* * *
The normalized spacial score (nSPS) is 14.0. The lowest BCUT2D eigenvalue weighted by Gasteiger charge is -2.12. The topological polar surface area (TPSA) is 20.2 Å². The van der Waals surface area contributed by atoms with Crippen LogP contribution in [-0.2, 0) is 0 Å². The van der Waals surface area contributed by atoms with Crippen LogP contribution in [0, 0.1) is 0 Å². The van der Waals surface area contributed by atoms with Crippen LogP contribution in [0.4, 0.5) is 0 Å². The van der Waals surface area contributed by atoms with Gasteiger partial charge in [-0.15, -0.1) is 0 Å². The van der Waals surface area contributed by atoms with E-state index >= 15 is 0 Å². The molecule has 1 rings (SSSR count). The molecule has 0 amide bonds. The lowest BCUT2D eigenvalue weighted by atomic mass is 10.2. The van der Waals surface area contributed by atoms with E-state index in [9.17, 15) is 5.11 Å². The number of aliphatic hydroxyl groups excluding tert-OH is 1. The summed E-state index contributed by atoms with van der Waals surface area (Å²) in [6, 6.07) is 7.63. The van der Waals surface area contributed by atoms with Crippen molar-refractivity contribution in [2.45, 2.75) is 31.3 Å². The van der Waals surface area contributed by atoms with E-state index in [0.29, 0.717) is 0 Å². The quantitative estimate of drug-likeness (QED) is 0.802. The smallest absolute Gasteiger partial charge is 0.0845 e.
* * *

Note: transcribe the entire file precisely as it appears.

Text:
The normalized spacial score (nSPS) is 14.0. The lowest BCUT2D eigenvalue weighted by Gasteiger charge is -2.12. The topological polar surface area (TPSA) is 20.2 Å². The van der Waals surface area contributed by atoms with Crippen LogP contribution in [-0.2, 0) is 0 Å². The van der Waals surface area contributed by atoms with Crippen LogP contribution in [0, 0.1) is 0 Å². The van der Waals surface area contributed by atoms with Crippen LogP contribution in [0.4, 0.5) is 0 Å². The van der Waals surface area contributed by atoms with Gasteiger partial charge in [-0.15, -0.1) is 0 Å². The van der Waals surface area contributed by atoms with E-state index >= 15 is 0 Å². The molecule has 1 rings (SSSR count). The molecule has 0 amide bonds. The lowest BCUT2D eigenvalue weighted by atomic mass is 10.2. The van der Waals surface area contributed by atoms with E-state index in [9.17, 15) is 5.11 Å². The number of aliphatic hydroxyl groups excluding tert-OH is 1. The summed E-state index contributed by atoms with van der Waals surface area (Å²) in [6, 6.07) is 7.63. The van der Waals surface area contributed by atoms with Crippen molar-refractivity contribution in [2.45, 2.75) is 31.3 Å². The van der Waals surface area contributed by atoms with E-state index in [0.29, 0.717) is 0 Å². The quantitative estimate of drug-likeness (QED) is 0.802. The smallest absolute Gasteiger partial charge is 0.0845 e.